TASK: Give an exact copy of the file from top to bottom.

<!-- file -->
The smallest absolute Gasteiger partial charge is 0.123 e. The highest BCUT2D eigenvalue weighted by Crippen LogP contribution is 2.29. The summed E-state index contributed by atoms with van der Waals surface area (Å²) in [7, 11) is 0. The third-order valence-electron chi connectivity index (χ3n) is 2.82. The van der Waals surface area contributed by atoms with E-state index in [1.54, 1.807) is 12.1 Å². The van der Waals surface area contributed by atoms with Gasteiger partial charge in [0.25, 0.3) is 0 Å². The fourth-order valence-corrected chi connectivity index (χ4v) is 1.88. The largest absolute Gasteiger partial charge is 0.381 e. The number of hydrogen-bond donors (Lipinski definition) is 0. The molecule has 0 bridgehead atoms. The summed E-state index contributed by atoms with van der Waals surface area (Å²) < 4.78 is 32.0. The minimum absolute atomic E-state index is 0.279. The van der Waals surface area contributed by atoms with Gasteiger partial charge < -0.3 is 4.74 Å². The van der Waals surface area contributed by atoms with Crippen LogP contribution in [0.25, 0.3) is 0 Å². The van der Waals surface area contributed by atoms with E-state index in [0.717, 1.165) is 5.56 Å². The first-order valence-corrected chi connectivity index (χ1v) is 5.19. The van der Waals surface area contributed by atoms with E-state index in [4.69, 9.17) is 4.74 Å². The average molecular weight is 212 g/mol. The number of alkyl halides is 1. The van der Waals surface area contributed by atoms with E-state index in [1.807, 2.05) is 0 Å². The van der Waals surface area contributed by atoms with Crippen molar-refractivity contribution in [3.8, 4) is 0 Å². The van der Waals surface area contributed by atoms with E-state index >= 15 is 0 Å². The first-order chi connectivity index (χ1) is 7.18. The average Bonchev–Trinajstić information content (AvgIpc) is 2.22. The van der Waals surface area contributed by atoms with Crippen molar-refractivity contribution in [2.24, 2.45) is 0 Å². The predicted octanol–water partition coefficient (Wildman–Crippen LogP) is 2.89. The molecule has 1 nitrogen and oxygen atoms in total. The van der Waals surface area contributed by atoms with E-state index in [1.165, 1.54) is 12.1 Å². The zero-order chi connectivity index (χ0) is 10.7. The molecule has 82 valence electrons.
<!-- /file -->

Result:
The smallest absolute Gasteiger partial charge is 0.123 e. The highest BCUT2D eigenvalue weighted by Crippen LogP contribution is 2.29. The summed E-state index contributed by atoms with van der Waals surface area (Å²) in [7, 11) is 0. The third-order valence-electron chi connectivity index (χ3n) is 2.82. The van der Waals surface area contributed by atoms with E-state index in [1.54, 1.807) is 12.1 Å². The van der Waals surface area contributed by atoms with Gasteiger partial charge in [0.25, 0.3) is 0 Å². The fourth-order valence-corrected chi connectivity index (χ4v) is 1.88. The largest absolute Gasteiger partial charge is 0.381 e. The number of hydrogen-bond donors (Lipinski definition) is 0. The molecule has 0 bridgehead atoms. The summed E-state index contributed by atoms with van der Waals surface area (Å²) < 4.78 is 32.0. The minimum absolute atomic E-state index is 0.279. The van der Waals surface area contributed by atoms with Gasteiger partial charge < -0.3 is 4.74 Å². The van der Waals surface area contributed by atoms with Crippen LogP contribution in [0.25, 0.3) is 0 Å². The van der Waals surface area contributed by atoms with E-state index in [0.717, 1.165) is 5.56 Å². The first-order valence-corrected chi connectivity index (χ1v) is 5.19. The van der Waals surface area contributed by atoms with E-state index in [4.69, 9.17) is 4.74 Å². The average molecular weight is 212 g/mol. The number of alkyl halides is 1. The van der Waals surface area contributed by atoms with E-state index in [1.807, 2.05) is 0 Å². The van der Waals surface area contributed by atoms with Crippen molar-refractivity contribution in [3.8, 4) is 0 Å². The van der Waals surface area contributed by atoms with E-state index >= 15 is 0 Å². The first-order chi connectivity index (χ1) is 7.18. The average Bonchev–Trinajstić information content (AvgIpc) is 2.22. The van der Waals surface area contributed by atoms with Crippen molar-refractivity contribution in [2.24, 2.45) is 0 Å². The predicted octanol–water partition coefficient (Wildman–Crippen LogP) is 2.89. The molecule has 1 nitrogen and oxygen atoms in total. The van der Waals surface area contributed by atoms with E-state index in [1.165, 1.54) is 12.1 Å². The zero-order chi connectivity index (χ0) is 10.7. The molecule has 82 valence electrons.